SALT LAKE CITY -- A Utah man pleaded guilty Tuesday to murder and arson charges in thea well-known Salt Lake City restaurateur and LGBT pioneer.
Prosecutors agreed not to seek the death penalty in exchange for the pleas from Craig Crawford, 48. He's expected to be sentenced to life in prison and a judge will decide later whether he will have the possibility of parole.
Crawford was charged with setting the couple's house on fire in May 2016, shortly after his husband John Williams, 72, filed for divorce and unsuccessfully sought a restraining order. The couple had been together for about 20 years.
Police and fire investigators uncovered evidence that indicated Crawford intentionally set the blaze. Investigators believe Crawford was at the home during the beginning stages of the fire, and they say he was seen walking back to the home once it was engulfed in flames.
Crawford allegedly never called dispatchers to report the fire.
Police said Crawford went outside and watered the plants while his husband screamed for help. CBS affiliate KUTV reported a neighbor said Crawford knocked on her door barefoot and
Crawford has gotten treatment for unspecified mental health issues since his arrest, defense attorney Jim Bradshaw told Judge Vernice Trease. He said Crawford wants to accept what he did and give closure to his husband's family.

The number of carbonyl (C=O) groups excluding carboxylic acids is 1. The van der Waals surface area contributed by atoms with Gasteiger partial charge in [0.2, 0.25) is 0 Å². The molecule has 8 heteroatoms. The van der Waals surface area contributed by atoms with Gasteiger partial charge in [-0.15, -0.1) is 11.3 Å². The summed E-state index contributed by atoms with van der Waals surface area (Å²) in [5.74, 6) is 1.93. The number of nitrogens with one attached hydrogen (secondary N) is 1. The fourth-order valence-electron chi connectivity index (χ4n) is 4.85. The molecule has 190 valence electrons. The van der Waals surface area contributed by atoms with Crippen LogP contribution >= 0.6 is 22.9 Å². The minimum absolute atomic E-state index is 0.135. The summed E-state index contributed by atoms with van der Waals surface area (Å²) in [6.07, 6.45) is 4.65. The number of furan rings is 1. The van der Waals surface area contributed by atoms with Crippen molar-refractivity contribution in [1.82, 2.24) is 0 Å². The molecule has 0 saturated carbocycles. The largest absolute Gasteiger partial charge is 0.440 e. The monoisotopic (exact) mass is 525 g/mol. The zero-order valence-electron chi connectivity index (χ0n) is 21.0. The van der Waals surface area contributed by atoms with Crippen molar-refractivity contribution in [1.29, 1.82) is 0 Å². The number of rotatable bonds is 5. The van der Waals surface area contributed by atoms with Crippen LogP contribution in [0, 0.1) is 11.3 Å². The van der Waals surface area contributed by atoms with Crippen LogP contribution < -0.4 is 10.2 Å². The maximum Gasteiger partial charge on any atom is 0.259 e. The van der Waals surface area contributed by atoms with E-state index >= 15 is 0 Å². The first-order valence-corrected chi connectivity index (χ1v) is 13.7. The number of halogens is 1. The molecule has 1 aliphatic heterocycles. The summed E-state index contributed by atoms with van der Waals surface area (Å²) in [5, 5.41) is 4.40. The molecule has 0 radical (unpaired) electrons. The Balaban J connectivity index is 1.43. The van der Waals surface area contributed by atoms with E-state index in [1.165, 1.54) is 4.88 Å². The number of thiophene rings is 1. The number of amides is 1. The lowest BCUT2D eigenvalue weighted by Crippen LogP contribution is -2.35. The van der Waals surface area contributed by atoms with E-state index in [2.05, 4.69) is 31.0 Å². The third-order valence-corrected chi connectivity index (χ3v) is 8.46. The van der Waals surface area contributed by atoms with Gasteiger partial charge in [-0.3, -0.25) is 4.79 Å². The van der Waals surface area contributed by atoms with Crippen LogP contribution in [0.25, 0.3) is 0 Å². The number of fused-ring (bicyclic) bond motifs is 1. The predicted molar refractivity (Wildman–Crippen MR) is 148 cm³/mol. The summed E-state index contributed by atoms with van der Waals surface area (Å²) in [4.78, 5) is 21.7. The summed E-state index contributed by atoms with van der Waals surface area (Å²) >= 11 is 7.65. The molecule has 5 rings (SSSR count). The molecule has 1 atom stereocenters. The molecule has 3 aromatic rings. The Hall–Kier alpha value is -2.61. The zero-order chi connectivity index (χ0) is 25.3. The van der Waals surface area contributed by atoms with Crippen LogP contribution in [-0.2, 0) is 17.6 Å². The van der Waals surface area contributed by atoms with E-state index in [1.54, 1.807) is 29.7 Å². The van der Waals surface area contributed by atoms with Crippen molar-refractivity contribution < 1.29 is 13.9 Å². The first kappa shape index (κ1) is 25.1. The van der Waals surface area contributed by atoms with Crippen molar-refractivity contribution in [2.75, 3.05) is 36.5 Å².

"He has extreme remorse for the horrible act that he committed," Bradshaw said. Crawford appeared shackled in a tan jail jumpsuit with close-cropped hair and black-framed glasses. He politely answered the judge's questions about his pleas, but said little else.
John Williams was known in the local community as not just a businessman and restaurateur behind the popular eateries The New Yorker and Market Street Grill, but also as a philanthropist, reports KUTV.
Family and friends of Williams filled the courtroom, including a tearful Patty Lignell, who was his housekeeper for 20 years and said she was relieved at the guilty pleas to aggravated murder and aggravated arson.
"I was there the night before. I took John to the symphony," she said through sobs. "I told him not to go home, but he did anyway. That's when it all happened."
Williams' niece Amy Zaharis said the hearing brings her grief back to the surface, but the plea will help bring closure.
Salt Lake City Mayor Jackie Biskupski, the city's first openly gay mayor, said in a statement after Williams' death that she was devastated by the loss of her dear friend and local hero.
"There are patrons of the arts, sciences and education, but John Williams was a patron of our city and helped it become the wonderful place it is today," Biskupski said.